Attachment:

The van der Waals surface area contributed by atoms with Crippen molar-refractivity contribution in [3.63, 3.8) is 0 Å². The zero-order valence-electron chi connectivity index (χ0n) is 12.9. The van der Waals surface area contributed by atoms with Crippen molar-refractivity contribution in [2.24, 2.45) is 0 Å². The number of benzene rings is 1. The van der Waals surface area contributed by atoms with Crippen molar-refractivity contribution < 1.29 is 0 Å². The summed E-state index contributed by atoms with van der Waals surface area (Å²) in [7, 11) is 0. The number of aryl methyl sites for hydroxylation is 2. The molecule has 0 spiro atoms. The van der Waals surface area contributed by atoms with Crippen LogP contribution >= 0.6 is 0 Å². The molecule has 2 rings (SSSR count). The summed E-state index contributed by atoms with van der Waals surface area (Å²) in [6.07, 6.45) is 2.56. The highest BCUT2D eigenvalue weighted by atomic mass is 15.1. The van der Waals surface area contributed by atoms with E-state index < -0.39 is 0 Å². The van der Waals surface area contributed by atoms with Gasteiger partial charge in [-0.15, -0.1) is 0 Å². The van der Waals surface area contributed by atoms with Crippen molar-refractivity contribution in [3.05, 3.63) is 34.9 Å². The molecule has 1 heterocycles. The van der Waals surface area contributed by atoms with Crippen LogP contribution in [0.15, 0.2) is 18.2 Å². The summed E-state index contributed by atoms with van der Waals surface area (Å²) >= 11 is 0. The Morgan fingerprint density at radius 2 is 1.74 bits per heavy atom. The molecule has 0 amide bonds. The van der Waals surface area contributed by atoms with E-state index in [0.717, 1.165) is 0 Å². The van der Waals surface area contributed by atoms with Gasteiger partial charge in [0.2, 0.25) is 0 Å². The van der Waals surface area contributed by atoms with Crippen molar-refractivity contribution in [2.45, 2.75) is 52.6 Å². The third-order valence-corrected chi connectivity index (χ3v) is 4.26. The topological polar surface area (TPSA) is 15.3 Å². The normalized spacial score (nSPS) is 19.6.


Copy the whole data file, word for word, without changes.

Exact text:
The van der Waals surface area contributed by atoms with Crippen molar-refractivity contribution in [3.63, 3.8) is 0 Å². The zero-order valence-electron chi connectivity index (χ0n) is 12.9. The van der Waals surface area contributed by atoms with Crippen molar-refractivity contribution in [2.24, 2.45) is 0 Å². The number of benzene rings is 1. The van der Waals surface area contributed by atoms with Crippen molar-refractivity contribution < 1.29 is 0 Å². The summed E-state index contributed by atoms with van der Waals surface area (Å²) in [7, 11) is 0. The number of aryl methyl sites for hydroxylation is 2. The molecule has 0 spiro atoms. The van der Waals surface area contributed by atoms with Crippen LogP contribution >= 0.6 is 0 Å². The molecule has 2 rings (SSSR count). The summed E-state index contributed by atoms with van der Waals surface area (Å²) in [6.07, 6.45) is 2.56. The highest BCUT2D eigenvalue weighted by atomic mass is 15.1. The van der Waals surface area contributed by atoms with E-state index < -0.39 is 0 Å². The van der Waals surface area contributed by atoms with Gasteiger partial charge in [-0.15, -0.1) is 0 Å². The van der Waals surface area contributed by atoms with Crippen molar-refractivity contribution in [3.05, 3.63) is 34.9 Å². The molecule has 1 heterocycles. The van der Waals surface area contributed by atoms with Crippen LogP contribution in [0.15, 0.2) is 18.2 Å². The summed E-state index contributed by atoms with van der Waals surface area (Å²) >= 11 is 0. The Morgan fingerprint density at radius 2 is 1.74 bits per heavy atom. The molecule has 0 amide bonds. The van der Waals surface area contributed by atoms with E-state index in [0.717, 1.165) is 0 Å². The van der Waals surface area contributed by atoms with Gasteiger partial charge in [0.2, 0.25) is 0 Å². The van der Waals surface area contributed by atoms with Crippen molar-refractivity contribution in [2.45, 2.75) is 52.6 Å². The third-order valence-corrected chi connectivity index (χ3v) is 4.26. The topological polar surface area (TPSA) is 15.3 Å². The normalized spacial score (nSPS) is 19.6.